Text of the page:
Critical to position natural gas as a transition fuel for near-term GHG reductions & enable entry of hydrogen in a decade
By Hemant Mallya & Tirtha Biswas
Natural gas currently has a 6.6% share in India’s energy mix and is targeted to increase to 15% by 2030. Natural gas is the cleanest fossil fuel and has wide usage across power, industry and transport sectors, but only has a 40% smaller emission-footprint than coal. Splitting water using renewable energy to produce green hydrogen is expected to be a viable cost-competitive and carbon-neutral energy source, but only by 2040. Green hydrogen can displace natural gas wholly or partly in all sectors. Therefore, it is critical to strictly position natural gas as a transition fuel for immediate GHG reductions and enable the entry of hydrogen in a decade. Three broad measures need to be prioritised – first, deploying technologies in industry and transport that use natural gas now but are hydrogen-ready; second, adapting natural gas infrastructure to hydrogen; and third, utilising natural gas for producing hydrogen to kickstart the green hydrogen ecosystem.
First, we need to invest in technologies that can readily transition to hydrogen. Steel manufacturing currently consumes 14% of the total delivered energy. A 150 million tonnes capacity addition primarily based on coal is being targeted by 2030 to propel our economic growth through manufacturing, requiring investments to the tune of Rs 5,000 crore per million tonnes of steel capacity. It takes 40-50 years to recover these costs. Coal-based technologies have limited potential to blend hydrogen in the existing process. Current commercial steel-making technology can switch between natural gas and hydrogen (and all intermediate blends) to produce steel. It is essential to deploy this technology for all new capacity additions. This will reduce the overall carbon intensity of the steel industry, and green hydrogen can eventually be introduced as it becomes cost-competitive with natural gas.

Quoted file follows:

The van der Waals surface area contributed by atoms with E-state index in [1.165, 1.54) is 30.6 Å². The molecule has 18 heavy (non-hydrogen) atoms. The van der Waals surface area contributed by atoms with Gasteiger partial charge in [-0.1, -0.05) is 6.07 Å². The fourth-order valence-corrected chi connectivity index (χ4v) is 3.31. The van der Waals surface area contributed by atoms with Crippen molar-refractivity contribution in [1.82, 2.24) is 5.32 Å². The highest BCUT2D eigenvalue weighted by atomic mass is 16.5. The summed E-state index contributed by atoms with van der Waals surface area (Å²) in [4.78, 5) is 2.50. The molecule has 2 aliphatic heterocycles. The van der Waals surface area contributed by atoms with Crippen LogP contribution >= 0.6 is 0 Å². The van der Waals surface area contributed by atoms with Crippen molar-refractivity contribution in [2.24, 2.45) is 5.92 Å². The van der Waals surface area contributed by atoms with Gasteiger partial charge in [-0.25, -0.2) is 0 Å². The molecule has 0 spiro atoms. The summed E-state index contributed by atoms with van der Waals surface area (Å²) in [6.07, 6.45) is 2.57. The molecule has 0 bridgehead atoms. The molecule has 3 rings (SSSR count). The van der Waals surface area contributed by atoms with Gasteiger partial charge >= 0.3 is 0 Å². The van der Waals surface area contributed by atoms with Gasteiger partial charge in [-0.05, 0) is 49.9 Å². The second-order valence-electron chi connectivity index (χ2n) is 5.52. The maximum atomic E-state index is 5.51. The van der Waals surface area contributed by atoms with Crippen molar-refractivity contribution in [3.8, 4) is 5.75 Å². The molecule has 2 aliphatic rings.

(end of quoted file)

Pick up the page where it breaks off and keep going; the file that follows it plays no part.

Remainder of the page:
Equipment such as boilers, furnaces, and heaters that have widespread use across industrial sectors for hot water, steam, and heat currently use furnace oil, coal, and pet coke. While many of them can be electrified, hydrogen is the only potential long-term solution for applications requiring high-grade heat. Again, natural gas equipment needs to be deployed that can utilise a blend with hydrogen. Depending on the technology, up to 20% blending of hydrogen is possible. Similarly, compressed natural gas blended with hydrogen (H-CNG) technology is being piloted in the transport sector and should be promoted.
Second, India has 17,000 km of natural gas transmission pipelines, and there are plans to add another 15,000 km in the coming decade. This provides an opportunity to deploy hydrogen-ready pipelines and associated infrastructure. Pipelines typically have a lifetime of over 40-50 years, and the turnover is slow. Thus, planning for future hydrogen-ready pipelines today is critical. New pipe should all be hydrogen corrosion-resistant through use of better grade steel. Existing pipe can be gradually made hydrogen resistant over the next decade through scheduled adaptation programs. This will spread out the cost of such a transition over many years. Further, a significant share of this adaptation cost would then be borne by natural gas now, thus enabling the entry of hydrogen in the future.
Third, green hydrogen is currently at least three and seven times as expensive as natural gas and coal, respectively, per unit of energy. But we need to build an ecosystem to absorb green hydrogen when it becomes cost-competitive with fossil fuels. However, the ecosystem will not materialise until there is a demand for hydrogen. Natural gas can also be utilised in new technologies that produce hydrogen and solid carbon (black). This eliminates carbon dioxide emissions and produces a useful by-product. Hydrogen so derived will be competitive with green hydrogen and can be utilised to build demand for green hydrogen of the future. In the green-hydrogen economy story, the journey will be as important as the destination itself. If planned well, natural gas can play the role of a bridge fuel and not act as a barrier to the entry of green hydrogen. On the contrary, stigmatising natural gas will only lock in more of the existing dirtier fossil fuels, further delaying the entry of green hydrogen.
Mallya is senior programme lead, and Biswas is programme lead, Council on Energy, Environment and Water (CEEW)